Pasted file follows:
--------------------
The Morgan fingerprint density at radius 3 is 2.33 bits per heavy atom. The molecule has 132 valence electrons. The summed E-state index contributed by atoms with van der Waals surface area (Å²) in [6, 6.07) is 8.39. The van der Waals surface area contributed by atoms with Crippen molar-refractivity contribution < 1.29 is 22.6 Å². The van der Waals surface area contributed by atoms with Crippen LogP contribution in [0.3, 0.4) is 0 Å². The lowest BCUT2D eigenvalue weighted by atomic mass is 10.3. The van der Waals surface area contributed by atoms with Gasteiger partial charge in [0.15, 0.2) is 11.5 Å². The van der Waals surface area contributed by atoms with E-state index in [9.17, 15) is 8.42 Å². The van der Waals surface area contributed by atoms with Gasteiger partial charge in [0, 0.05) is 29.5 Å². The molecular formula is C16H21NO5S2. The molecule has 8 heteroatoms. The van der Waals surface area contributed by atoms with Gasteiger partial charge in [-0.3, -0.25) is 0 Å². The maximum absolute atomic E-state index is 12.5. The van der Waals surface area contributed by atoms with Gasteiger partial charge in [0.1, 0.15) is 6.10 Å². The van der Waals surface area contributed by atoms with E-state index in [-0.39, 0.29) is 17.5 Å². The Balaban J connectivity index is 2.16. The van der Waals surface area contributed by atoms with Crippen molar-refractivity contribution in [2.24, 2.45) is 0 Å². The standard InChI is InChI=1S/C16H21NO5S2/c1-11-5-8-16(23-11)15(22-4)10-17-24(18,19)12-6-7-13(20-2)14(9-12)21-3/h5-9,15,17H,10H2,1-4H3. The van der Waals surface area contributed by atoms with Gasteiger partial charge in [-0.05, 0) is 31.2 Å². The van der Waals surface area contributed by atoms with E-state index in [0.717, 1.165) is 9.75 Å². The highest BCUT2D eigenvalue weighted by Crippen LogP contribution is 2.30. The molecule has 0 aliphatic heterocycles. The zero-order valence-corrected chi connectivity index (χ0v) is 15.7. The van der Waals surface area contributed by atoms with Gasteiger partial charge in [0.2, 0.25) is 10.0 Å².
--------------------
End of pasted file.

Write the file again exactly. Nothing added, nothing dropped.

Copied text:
The Morgan fingerprint density at radius 3 is 2.33 bits per heavy atom. The molecule has 132 valence electrons. The summed E-state index contributed by atoms with van der Waals surface area (Å²) in [6, 6.07) is 8.39. The van der Waals surface area contributed by atoms with Crippen molar-refractivity contribution < 1.29 is 22.6 Å². The van der Waals surface area contributed by atoms with Crippen LogP contribution in [0.3, 0.4) is 0 Å². The lowest BCUT2D eigenvalue weighted by atomic mass is 10.3. The van der Waals surface area contributed by atoms with Gasteiger partial charge in [0.15, 0.2) is 11.5 Å². The van der Waals surface area contributed by atoms with E-state index in [9.17, 15) is 8.42 Å². The van der Waals surface area contributed by atoms with Gasteiger partial charge in [0, 0.05) is 29.5 Å². The molecular formula is C16H21NO5S2. The molecule has 8 heteroatoms. The van der Waals surface area contributed by atoms with Gasteiger partial charge in [-0.3, -0.25) is 0 Å². The maximum absolute atomic E-state index is 12.5. The van der Waals surface area contributed by atoms with Gasteiger partial charge in [0.1, 0.15) is 6.10 Å². The van der Waals surface area contributed by atoms with E-state index in [-0.39, 0.29) is 17.5 Å². The Balaban J connectivity index is 2.16. The van der Waals surface area contributed by atoms with Crippen molar-refractivity contribution in [2.24, 2.45) is 0 Å². The standard InChI is InChI=1S/C16H21NO5S2/c1-11-5-8-16(23-11)15(22-4)10-17-24(18,19)12-6-7-13(20-2)14(9-12)21-3/h5-9,15,17H,10H2,1-4H3. The van der Waals surface area contributed by atoms with Gasteiger partial charge in [-0.05, 0) is 31.2 Å². The van der Waals surface area contributed by atoms with E-state index in [0.717, 1.165) is 9.75 Å². The highest BCUT2D eigenvalue weighted by Crippen LogP contribution is 2.30. The molecule has 0 aliphatic heterocycles. The zero-order valence-corrected chi connectivity index (χ0v) is 15.7. The van der Waals surface area contributed by atoms with Gasteiger partial charge in [0.2, 0.25) is 10.0 Å².